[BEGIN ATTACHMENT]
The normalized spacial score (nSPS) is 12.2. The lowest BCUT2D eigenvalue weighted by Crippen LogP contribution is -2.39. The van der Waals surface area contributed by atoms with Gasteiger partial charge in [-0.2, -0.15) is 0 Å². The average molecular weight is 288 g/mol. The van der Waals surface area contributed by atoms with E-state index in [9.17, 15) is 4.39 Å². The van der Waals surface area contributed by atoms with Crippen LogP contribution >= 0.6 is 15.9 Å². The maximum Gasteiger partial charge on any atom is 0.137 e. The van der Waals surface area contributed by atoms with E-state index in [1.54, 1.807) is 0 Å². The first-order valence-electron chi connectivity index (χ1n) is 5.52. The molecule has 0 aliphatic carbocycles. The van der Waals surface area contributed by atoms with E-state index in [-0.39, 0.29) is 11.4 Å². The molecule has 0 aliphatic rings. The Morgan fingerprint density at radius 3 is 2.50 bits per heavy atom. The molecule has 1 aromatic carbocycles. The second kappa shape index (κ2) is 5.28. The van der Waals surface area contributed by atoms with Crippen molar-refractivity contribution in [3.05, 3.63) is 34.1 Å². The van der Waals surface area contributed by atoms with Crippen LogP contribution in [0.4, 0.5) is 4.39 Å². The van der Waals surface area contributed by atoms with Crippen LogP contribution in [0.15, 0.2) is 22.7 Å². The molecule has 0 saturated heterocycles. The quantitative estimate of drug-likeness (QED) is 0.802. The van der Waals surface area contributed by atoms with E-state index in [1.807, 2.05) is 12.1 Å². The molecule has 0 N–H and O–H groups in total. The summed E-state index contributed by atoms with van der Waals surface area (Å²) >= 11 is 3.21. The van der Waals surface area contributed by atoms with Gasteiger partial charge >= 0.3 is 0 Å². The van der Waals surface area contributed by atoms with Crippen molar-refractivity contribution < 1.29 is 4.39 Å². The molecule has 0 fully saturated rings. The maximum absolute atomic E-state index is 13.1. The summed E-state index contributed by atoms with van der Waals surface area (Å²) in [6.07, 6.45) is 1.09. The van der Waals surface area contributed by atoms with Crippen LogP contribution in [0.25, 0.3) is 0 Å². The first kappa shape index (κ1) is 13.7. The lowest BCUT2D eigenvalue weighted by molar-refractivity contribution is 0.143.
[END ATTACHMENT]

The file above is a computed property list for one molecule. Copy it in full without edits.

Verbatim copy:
The normalized spacial score (nSPS) is 12.2. The lowest BCUT2D eigenvalue weighted by Crippen LogP contribution is -2.39. The van der Waals surface area contributed by atoms with Gasteiger partial charge in [-0.2, -0.15) is 0 Å². The average molecular weight is 288 g/mol. The van der Waals surface area contributed by atoms with E-state index in [9.17, 15) is 4.39 Å². The van der Waals surface area contributed by atoms with Crippen LogP contribution >= 0.6 is 15.9 Å². The maximum Gasteiger partial charge on any atom is 0.137 e. The van der Waals surface area contributed by atoms with E-state index in [1.54, 1.807) is 0 Å². The first-order valence-electron chi connectivity index (χ1n) is 5.52. The molecule has 0 aliphatic carbocycles. The van der Waals surface area contributed by atoms with E-state index in [-0.39, 0.29) is 11.4 Å². The molecule has 0 aliphatic rings. The Morgan fingerprint density at radius 3 is 2.50 bits per heavy atom. The molecule has 1 aromatic carbocycles. The second kappa shape index (κ2) is 5.28. The van der Waals surface area contributed by atoms with Crippen molar-refractivity contribution in [3.05, 3.63) is 34.1 Å². The van der Waals surface area contributed by atoms with Crippen LogP contribution in [0.4, 0.5) is 4.39 Å². The van der Waals surface area contributed by atoms with Crippen LogP contribution in [0.15, 0.2) is 22.7 Å². The molecule has 0 saturated heterocycles. The quantitative estimate of drug-likeness (QED) is 0.802. The van der Waals surface area contributed by atoms with E-state index in [1.807, 2.05) is 12.1 Å². The molecule has 0 N–H and O–H groups in total. The summed E-state index contributed by atoms with van der Waals surface area (Å²) >= 11 is 3.21. The van der Waals surface area contributed by atoms with Gasteiger partial charge >= 0.3 is 0 Å². The van der Waals surface area contributed by atoms with Crippen molar-refractivity contribution < 1.29 is 4.39 Å². The molecule has 0 fully saturated rings. The maximum absolute atomic E-state index is 13.1. The summed E-state index contributed by atoms with van der Waals surface area (Å²) in [6.07, 6.45) is 1.09. The van der Waals surface area contributed by atoms with Crippen LogP contribution in [0.25, 0.3) is 0 Å². The first kappa shape index (κ1) is 13.7. The lowest BCUT2D eigenvalue weighted by molar-refractivity contribution is 0.143.